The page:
In my previous post, I attempted to summarize the arguments for and against the emerging Competency Based Education (CBE) phenomenon that is gaining momentum in North American higher education. How should we respond to this phenomenon? In my opinion, we should thoughtfully welcome this development, seeking both to get ahead of the curve and to shape its trajectory. Why? First, because the concerns driving this trend are legitimate and long standing. Second, because infusion of CBE into the higher education landscape is inevitable. And third, because CBE offers great opportunity to collaborate and innovate in ministry formation and leadership development.
For good reason
Writing about the implicit time-as-constant, achievement-as-variable structure of higher education in my 1988 doctoral dissertation, I asserted:
Colleges exhibit scant modesty regarding their effects on students. The substantial investment required to obtain a college education indicates that not a few believe that the investment garners a significant return. But the times have caught up with our colleges. A sophisticated and skeptical public demands solid evidence that colleges actually accomplish their ends. Traditional methods of assessing quality such as reputational studies, regional accreditation, and composite student input characteristics leave unanswered questions about the real performance of colleges.
So you can see that the underlying concern over the disconnect between time spent and learning documented has been around for decades. It is finally coming to a boil. And I believe it will result in change of yet-to-be-determined shape and magnitude. If you affirm the critique, why not embrace the change?
No looking back
The Carnegie Foundation for the Advancement of Teaching is calling for replacement of the century-old “Carnegie unit” with “more informative measures of student performance.” During the past year, the CBE conversation has moved beyond the advocacy to the policy stage. The US Department of Education as well as several Canadian provincial higher education authorities have developed incentives and signaled that they are prepared to allocate funding for those who take initiative in developing and accommodating Competency Based Education. I predict that mandates are on the way. We can either react with reluctance to the mandates, or position our institutions to benefit from them.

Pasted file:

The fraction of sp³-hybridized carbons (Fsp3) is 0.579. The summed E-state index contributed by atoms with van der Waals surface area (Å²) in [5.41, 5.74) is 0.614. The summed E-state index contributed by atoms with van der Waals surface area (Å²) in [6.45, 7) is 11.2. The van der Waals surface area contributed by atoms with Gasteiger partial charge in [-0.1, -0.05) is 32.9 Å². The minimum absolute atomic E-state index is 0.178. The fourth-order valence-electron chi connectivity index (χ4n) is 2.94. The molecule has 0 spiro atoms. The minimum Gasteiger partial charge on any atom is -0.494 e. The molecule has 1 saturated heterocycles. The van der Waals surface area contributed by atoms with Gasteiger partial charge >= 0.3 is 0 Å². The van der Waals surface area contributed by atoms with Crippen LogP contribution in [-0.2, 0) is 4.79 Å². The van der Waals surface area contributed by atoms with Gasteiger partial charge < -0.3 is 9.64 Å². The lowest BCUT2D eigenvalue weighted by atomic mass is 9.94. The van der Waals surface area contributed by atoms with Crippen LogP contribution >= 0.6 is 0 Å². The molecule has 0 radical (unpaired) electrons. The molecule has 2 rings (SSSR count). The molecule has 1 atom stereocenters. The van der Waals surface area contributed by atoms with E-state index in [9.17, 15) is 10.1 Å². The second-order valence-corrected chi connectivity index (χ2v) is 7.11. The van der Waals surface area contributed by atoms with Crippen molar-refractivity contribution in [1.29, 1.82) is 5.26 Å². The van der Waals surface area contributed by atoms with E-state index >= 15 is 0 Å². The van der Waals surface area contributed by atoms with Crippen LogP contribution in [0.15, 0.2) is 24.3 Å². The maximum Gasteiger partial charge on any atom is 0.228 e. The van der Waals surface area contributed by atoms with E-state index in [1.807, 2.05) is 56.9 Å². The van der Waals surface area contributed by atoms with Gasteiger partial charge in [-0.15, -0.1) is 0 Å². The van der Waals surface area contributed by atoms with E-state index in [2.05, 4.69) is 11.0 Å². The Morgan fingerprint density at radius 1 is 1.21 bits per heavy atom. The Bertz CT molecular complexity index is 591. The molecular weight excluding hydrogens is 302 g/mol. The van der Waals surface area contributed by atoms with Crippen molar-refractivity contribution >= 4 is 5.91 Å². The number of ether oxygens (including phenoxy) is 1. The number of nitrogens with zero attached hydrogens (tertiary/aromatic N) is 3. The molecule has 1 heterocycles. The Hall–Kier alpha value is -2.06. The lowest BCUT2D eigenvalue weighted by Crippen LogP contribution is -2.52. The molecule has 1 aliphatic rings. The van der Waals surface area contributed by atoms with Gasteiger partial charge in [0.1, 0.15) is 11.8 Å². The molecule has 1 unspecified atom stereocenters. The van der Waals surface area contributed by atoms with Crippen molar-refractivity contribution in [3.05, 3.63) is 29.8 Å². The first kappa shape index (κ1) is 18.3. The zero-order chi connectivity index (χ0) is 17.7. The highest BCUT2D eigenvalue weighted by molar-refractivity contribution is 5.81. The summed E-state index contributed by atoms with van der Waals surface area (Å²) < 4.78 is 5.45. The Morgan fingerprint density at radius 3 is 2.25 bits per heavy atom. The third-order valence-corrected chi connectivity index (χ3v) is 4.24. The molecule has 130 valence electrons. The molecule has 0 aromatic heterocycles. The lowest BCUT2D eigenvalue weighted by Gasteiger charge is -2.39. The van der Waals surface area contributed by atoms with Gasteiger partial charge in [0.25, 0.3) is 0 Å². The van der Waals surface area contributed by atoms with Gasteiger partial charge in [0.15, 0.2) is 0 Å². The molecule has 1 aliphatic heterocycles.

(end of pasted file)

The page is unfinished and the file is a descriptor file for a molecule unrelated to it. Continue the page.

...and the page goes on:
Don’t miss the boat
As the predominant ministry emergence pattern shifts from pre-service credentialing to in-service equipping, enormous opportunities exist for those who collaborate with non-formal educators in forging ways to document knowledge and skill achievement and to incorporate them into our transfer credit and degree curricula requirements. It is past time that we view church-based ministry leader development initiatives as potential collaborators rather than as pesky competitors. The principles and best practices of Competency Based Education could well represent a pathway and platform upon which to build bridges of beautiful collaboration. Are you a CBE conversation catalyst on your campus? I believe you should be.
Fresh gleanings to fuel your leadership awareness, reflection, and conversations …
Speaking of Competency Based Education, ABHE’s own Commission on Accreditation is paving a path for member colleges who are ready to embrace CBE and help shape its trajectory. Check out COA Director, Ron Kroll’s call for comment relative to the COA’s proposed CBE policy guidelines.
If you are interested in a more skeptical perspective on higher education’s problems and the many calls for reforms, you will want to know about this new book by veteran education scholars and college presidents William Bowen and Michael McPherson.
Calm down, populist social foment has cycled for millennia, observes the wise and witty pastor John Ortberg. Ortberg suggests you might recognize parallel elements of today’s populist political furor in Jesus’ early ministry. The path to social justice and personal well being Jesus counseled and chose for Himself stands in stark contrast to the conventional political rhetoric of His day and ours. “Odd,” Ortberg remarks, “how we live in a world where that subject keeps coming up.”